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After Defendant Seeks to Claw Back Attorney-Client Privileged Documents, District Court Determines Privileged Waived (Including Work Product) Because Witness Gave Testimony Regarding Privileged Documents at Deposition

July 21, 2016

The defendants produced documents in response to plaintiffs' first set of requests for production and included in the production were five documents that the defendants were later claim were subject to attorney-client privilege. Before the defendants made that claim, however, the plaintiffs deposed a corporate designee of Defendants Musion Events Ltd. and Musion 3D Ltd. During that deposition the five documents in questions were marked as exhibits. For some of the documents, the deponent testified regarding the contents of the documents and even read portions of the documents into the record--all without objection as to privilege or work product.

Shortly after that deposition, the defendants' counsel to plaintiffs' counsel and requested a claw-back of the five documents pursuant to the parties' protective order.

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District Court Orders Production of Bills from Expert Witnesses But Permits Redaction of Narrative Statements in Bills

July 19, 2016

In this patent infringement action, the defendant, Ericsson moved to compel the plaintiff, TCL, to produce bills and invoices for worked performed by TCL's expert witnesses. TCL sought to redact the bills and invoices to eliminate statements and narratives from the bills that do not reflect compensation.

Fed.R.Civ.P. 26(b)(4)(C) provides that "Rule 26(b)(3)(A) and (B) protect communications between the party's attorney and any witness required to provide a report under Rule 26(a)(2)(B), regardless of the form of the communications, except to the extent that the communications . . . relate to compensation for the expert's study or testimony." Fed. R. Civ. P. 26(b)(4)(C).

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Subsequent Employment Agreement Assigning Inventor's Intellectual Property Rights Does not Defeat Standing for Inventions Created Prior to Employment Agreement

July 14, 2016

The plaintiff, Odyssey Wireless ("Odyssey") filed four separate actions for patent infringement against Defendants Apple, Samsung, LG, and Motorola, alleging infringement of U.S. Patent Nos. 7,881,393; 8,199,837; 8,576,940; 8,660,169; 8,855,230; and 8,879,606. Each of the patents-in-suit lists on its face Peter D. Karabinis as the inventor and EICES Research, Inc. as the assignee of the patent. Dr. Karabinis is the Founder and Chief Technology Officer of EICES, and EICES is the predecessor of Odyssey Wireless.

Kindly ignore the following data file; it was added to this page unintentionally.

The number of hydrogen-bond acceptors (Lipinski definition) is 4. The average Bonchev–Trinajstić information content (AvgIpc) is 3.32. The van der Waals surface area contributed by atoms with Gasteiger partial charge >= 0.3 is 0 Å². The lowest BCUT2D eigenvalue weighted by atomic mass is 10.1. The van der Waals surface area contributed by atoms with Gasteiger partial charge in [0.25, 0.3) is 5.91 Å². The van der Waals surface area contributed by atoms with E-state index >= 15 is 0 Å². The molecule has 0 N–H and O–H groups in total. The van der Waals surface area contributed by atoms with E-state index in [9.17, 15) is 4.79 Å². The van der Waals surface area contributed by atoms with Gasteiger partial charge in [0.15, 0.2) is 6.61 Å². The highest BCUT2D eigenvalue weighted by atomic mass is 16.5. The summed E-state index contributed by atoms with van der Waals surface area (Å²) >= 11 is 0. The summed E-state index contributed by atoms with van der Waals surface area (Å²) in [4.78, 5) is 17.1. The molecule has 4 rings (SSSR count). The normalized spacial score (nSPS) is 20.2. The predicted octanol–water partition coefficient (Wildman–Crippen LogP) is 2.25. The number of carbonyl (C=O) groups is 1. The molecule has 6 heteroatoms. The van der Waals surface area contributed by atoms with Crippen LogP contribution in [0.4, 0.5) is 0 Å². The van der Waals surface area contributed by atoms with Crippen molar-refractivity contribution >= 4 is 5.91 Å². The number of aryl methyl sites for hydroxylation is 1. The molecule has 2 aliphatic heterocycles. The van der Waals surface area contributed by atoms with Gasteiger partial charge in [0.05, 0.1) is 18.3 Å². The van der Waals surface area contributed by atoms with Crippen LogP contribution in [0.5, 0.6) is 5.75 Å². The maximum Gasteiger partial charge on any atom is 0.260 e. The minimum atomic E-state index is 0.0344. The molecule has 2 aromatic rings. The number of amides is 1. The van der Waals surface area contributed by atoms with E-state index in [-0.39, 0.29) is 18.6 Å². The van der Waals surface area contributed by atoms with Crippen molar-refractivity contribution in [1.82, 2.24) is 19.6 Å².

In April 2001, Mobile Satellite Ventures ("MSV") hired Dr. Karabinis to be its Vice President and Chief Technical Officer and he entered into an intellectual property and confidential information agreement with MSV, which granted MSV ownership rights in Dr. Karabinis' work for MSV. Based on the agreement with MSV, the Defendants moved to dismiss the patent infringement action based on lack of standing.

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Recent Decision in Halo Requires Reconsideration of Summary Judgment Motion on Willfulness

July 12, 2016

In a multi-district litigation, the district court had previously granted summary judgment in favor of the defendants on the issue of willful infringement. After the Supreme Court's decision in Halo Electronics, Inc. v. Pulse Electronics, Inc., the plaintiff moved to reconsider the ruling on the ground that the substantive legal standard required for a finding of enhanced damages due to willful infringement had changed.

In response, the defendants argued that the plaintiff's motion was futile because the plaintiff had failed to identify any facts that would suggest egregious conduct subject to enhanced damages. The defendants also argued that if the motion was granted, then they should be permitted time to take discovery on the issue of willfulness and file appropriate motions after the discovery was completed.

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District Court Permits Survey Evidence to Support Lost Profits Damage Theory

July 7, 2016

The defendants', Roland DGA Corporation and Roland DG Corporation (collectively "Roland"), filed a motion for summary judgment against plaintiff, Gerber Scientific International, Inc. ("Gerber") regarding Gerber's claims for lost profits and enhanced damages. Gerber's claim for lost profits was based, in part, on survey evidence.

The district court explained that "[t]o recover lost profits a patentee must show that „but for' infringement it reasonably would have made the additional profits enjoyed by the infringer." Micro Chemical, Inc. v. Lextron, Inc., 316 F.3d 1119, 1122 (Fed. Cir. 2003). "A patentee may resort to any method showing, with reasonable probability, entitlement to lost profits „but for' the infringement." Id.